(Bloomberg) -- Indonesia’s central bank cut interest rates for the fifth time this year as policy makers in Southeast Asia’s largest economy took advantage of a pause by the U.S. Federal Reserve to bolster economic growth.
Governor Agus Martowardojo and his board lowered the seven-day reverse repurchase rate to 5 percent from 5.25 percent on Thursday, as forecast by 16 of 19 economists surveyed by Bloomberg. The rest had predicted the rate would remain unchanged, as the bank had done last month.
Bank Indonesia has loosened monetary policy this year to help spur an economy that’s growing well below the 7 percent target set by President Joko Widodo when he took office two years ago. The Fed’s decision on Wednesday to hold rates is underpinning support for emerging-market assets, while inflation in Indonesia undershot the 3 percent to 5 percent target in August, giving policy makers leeway to add more stimulus.
“Subdued inflation, along with stability in both the current account deficits and exchange rates, has created policy space for rate cuts,” said Weiwen Ng, an economist at Australia & New Zealand Banking Group Ltd. “An easing bias will be maintained even after the rate cut.”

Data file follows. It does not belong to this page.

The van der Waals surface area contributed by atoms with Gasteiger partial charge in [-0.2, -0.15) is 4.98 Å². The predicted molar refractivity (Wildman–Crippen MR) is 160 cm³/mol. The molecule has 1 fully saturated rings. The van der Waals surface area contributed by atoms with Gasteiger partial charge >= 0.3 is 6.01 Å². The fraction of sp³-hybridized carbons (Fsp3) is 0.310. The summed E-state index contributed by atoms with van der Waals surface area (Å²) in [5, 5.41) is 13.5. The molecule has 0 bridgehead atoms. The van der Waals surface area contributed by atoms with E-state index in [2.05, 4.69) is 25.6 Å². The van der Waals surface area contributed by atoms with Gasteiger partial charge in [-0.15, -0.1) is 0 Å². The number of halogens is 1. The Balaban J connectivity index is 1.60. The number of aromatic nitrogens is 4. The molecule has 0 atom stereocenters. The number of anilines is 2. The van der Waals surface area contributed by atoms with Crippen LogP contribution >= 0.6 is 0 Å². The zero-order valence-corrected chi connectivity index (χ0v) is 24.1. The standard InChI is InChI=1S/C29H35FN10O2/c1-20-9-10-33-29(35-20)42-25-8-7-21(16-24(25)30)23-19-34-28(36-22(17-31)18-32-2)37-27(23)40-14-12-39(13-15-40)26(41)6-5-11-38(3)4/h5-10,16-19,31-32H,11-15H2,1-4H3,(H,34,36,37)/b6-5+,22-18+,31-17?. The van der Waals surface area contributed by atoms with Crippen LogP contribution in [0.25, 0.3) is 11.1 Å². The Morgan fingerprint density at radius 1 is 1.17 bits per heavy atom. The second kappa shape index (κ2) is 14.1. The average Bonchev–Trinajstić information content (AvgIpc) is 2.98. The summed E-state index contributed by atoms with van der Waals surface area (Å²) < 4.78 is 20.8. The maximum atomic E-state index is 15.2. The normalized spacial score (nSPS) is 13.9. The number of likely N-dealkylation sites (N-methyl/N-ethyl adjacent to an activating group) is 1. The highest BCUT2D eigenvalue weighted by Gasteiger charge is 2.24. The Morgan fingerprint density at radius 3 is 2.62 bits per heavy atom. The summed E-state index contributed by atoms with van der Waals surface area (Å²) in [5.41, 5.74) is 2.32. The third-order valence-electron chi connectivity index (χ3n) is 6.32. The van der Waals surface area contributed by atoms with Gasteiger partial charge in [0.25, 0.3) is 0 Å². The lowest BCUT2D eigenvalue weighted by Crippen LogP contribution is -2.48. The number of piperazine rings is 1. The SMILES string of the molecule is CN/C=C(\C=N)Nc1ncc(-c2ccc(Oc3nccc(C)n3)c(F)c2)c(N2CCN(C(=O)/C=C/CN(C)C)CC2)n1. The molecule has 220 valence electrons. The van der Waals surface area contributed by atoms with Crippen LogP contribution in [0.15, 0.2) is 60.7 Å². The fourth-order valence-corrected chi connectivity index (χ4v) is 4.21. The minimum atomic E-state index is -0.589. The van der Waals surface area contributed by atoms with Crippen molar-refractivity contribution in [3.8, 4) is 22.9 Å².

Finance Minister Sri Mulyani Indrawati said on Monday that growth is expected to be 5 percent to 5.1 percent in 2016. The central bank forecast inflation -- which reached 2.8 percent in August -- will reach the lower end of the 3 percent to 5 percent target by the end of the year.
“Indonesia’s economic growth in the third quarter was still reasonably steady, although it was not as strong as previously expected,” Martowardojo said. “A number of indicators showed that private consumption had been reasonably strong, while non-construction investment had not shown significant improvement.”
Gains in Indonesian financial markets were limited. The Jakarta Composite Index closed up 0.7 percent after being up 0.6 percent shortly before the decision. The rupiah strengthened 0.4 percent to 13,090 a dollar, according to prices from local banks, and the yield on the nation’s 10-year bonds fell seven basis points to 6.89 percent, Inter Dealer Market Association prices show.
Elsewhere in Southeast Asia, Bangko Sentral ng Pilipinas on Thursday held its benchmark rate at 3 percent amid subdued inflation of 1.8 percent in August and economic growth of 7 percent in the second quarter. Deputy Governor Diwa Guinigundo said there is scope to keep monetary policy steady.
“Looking ahead, we think BSP will be in little hurry to either cut or raise interest rates anytime soon,” Gareth Leather, senior Asia economist at Capital Economics Ltd. in London, said in a note after the decision. “The economy remains in good shape, and is in little need of further support.”
With assistance from Karlis Salna